Joseph M. Tonkonogy, 91, of Westborough


Westborough – Joseph Tonkonogy, MD, PhD, FRSM of Westborough, passed away peacefully surrounded by loving family members Saturday, April 15, 2017 at Rose Monahan Hopice in Worcester. He was 91.

Mourning his loss, but celebrating his long and incredibly productive and loving life are his beloved wife of 44 years, Dr. Ludmilla Tonkonogy; his son, Vitaly Bystrov of Worcester and his wife Marina; his daughters, Milla Tonkonogy of New York, N.Y. and her husband Benjamin Hartner and Bella Tonkonogy of Paris, France and her husband Thomas Neville; his brother, Erik Tonkonogy of Brooklyn, N.Y. and his wife Iya; his grandson, William Bystrov of New York, N.Y.; and his first wife, Tamara Bystrov of Worcester.

Joseph was born Oct. 22, 1925 in Belaya Tserkov, Ukraine, a son of Moisey and Beila (Schwachkin) Tonkonogy. When he was 16 years old, Germany invaded the Soviet Union, and his family had to evacuate to Uzbekistan. The day after they evacuated, a German bomb destroyed their home.

During evacuation, young Joseph graduated high school two years earlier than his contemporaries and became a student at Leningrad Military Medical Academy, as this institution was also evacuated to Uzbekistan. Soon after the siege of Leningrad was over, the Academy returned to Leningrad, and Joseph continued his medical education there.

While a student at the Academy, he became very interested in the workings of the human brain, and devoted the rest of his long career to its study. He graduated the Military Medical Academy in 1947, and joined Soviet armed forces in Berlin in the rank of Captain of medical services. After returning to civilian life, he began his illustrious research and teaching career at Bekhterev Institute of Psychoneurology in Leningrad (now St Petersburg), completing a PhD and becoming a Professor.

Dr. Tonkonogy published numerous articles, wrote and edited several books, was one of the founders and creators of a new subspecialty called Medical Psychology in Russia, and Neuropsychology in the U.S., in close collaboration (and fierce competition) with well-known Soviet neuropsychologist Alexander Luria. He had no other hobbies but his work. He used to joke, “My work is my well paid hobby.”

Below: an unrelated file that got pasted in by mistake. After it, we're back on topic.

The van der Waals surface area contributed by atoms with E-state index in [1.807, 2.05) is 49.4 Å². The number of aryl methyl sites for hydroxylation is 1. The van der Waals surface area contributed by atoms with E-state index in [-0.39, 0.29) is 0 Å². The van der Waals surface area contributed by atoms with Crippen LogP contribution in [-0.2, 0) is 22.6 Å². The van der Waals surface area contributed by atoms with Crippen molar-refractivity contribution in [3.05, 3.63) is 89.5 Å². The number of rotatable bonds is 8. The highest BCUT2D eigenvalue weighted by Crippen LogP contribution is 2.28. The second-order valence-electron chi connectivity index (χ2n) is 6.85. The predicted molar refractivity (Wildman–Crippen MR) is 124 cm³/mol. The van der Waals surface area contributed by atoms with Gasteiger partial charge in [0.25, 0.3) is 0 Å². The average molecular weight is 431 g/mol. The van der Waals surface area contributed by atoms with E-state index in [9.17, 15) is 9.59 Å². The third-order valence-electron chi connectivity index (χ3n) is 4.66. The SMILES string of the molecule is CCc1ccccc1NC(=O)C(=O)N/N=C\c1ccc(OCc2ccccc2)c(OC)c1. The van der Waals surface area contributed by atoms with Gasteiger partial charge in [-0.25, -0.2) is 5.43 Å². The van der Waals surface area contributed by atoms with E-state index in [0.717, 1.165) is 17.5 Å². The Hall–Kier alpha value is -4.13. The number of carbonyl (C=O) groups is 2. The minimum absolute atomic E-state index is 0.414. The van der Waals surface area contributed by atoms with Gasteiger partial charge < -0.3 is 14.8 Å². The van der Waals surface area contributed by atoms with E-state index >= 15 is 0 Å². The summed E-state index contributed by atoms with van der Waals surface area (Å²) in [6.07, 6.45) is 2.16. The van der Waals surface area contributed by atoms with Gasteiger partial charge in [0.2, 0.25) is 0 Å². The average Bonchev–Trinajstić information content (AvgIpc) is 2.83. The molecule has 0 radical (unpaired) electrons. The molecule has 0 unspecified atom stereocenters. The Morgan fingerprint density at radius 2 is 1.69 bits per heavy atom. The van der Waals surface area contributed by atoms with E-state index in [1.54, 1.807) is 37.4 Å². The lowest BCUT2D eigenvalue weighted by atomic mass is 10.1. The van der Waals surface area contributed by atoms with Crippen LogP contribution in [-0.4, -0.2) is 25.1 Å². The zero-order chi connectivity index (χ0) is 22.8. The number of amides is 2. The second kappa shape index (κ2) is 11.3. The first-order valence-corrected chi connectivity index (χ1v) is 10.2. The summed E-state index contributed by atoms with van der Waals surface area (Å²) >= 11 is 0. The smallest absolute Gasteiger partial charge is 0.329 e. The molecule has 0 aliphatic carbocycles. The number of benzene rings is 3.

In 1973, he met his second wife Ludmilla on a blind date. In 1979, he and his new family made the decision to leave the Soviet Union amidst strong anti-Semitic propaganda and severe governmental restrictions on travel and participation in the international scientific community.

Dr. Tonkonogy was the highest ranking scientist to ever leave Leningrad, but he received support from his many colleagues in other countries, for which he was eternally grateful. However, there were many obstacles in his journey to establish himself in a new country professionally, and many skeptics who gleefully predicted his failure. One of these people was a little man, a supervisor at New York Association for New Americans, who reviewed Joseph’s credentials and said, “You may have been a professor and a doctor in Russia, but here you are ZERO!” Joseph just shrugged his shoulders and said quietly, “We’ll see.”

He then proceeded to pass all qualifying examinations and within two years was practicing medicine and participating in research. He became a full professor of Psychiatry and Neurology at UMass Medical School, and for the next 20 years taught Neuropsychiatry to innumerable students and residents. He published many articles and wrote two more books, the latest book was published in 2009, the year he retired from UMMS. He also ran a private clinic for Russian immigrants in Brighton, where he was loved and cherished by his patients.

Family and friends will honor and remember Dr. Joseph Tonkonogy by gathering for calling hours Thursday, April 20, from 4-7 p.m., at Hays Funeral Home, 56 Main St. in Northborough, followed by a memorial service at the funeral home Friday, April 21, at 10 a.m. Burial will follow at Pine Grove Cemetery in Westborough.

In lieu of flowers, gifts in memory of Joseph may be made to the University of Massachusetts Memorial Foundation (UMMF) in support of its neuropsychiatry residency training program. Gifts can be made online at or mailed to the Office of Advancement, 333 South St., Shrewsbury, MA 01545. Checks should be made out to UMMF and note that the gift is in memory of Dr. Tonkonogy.

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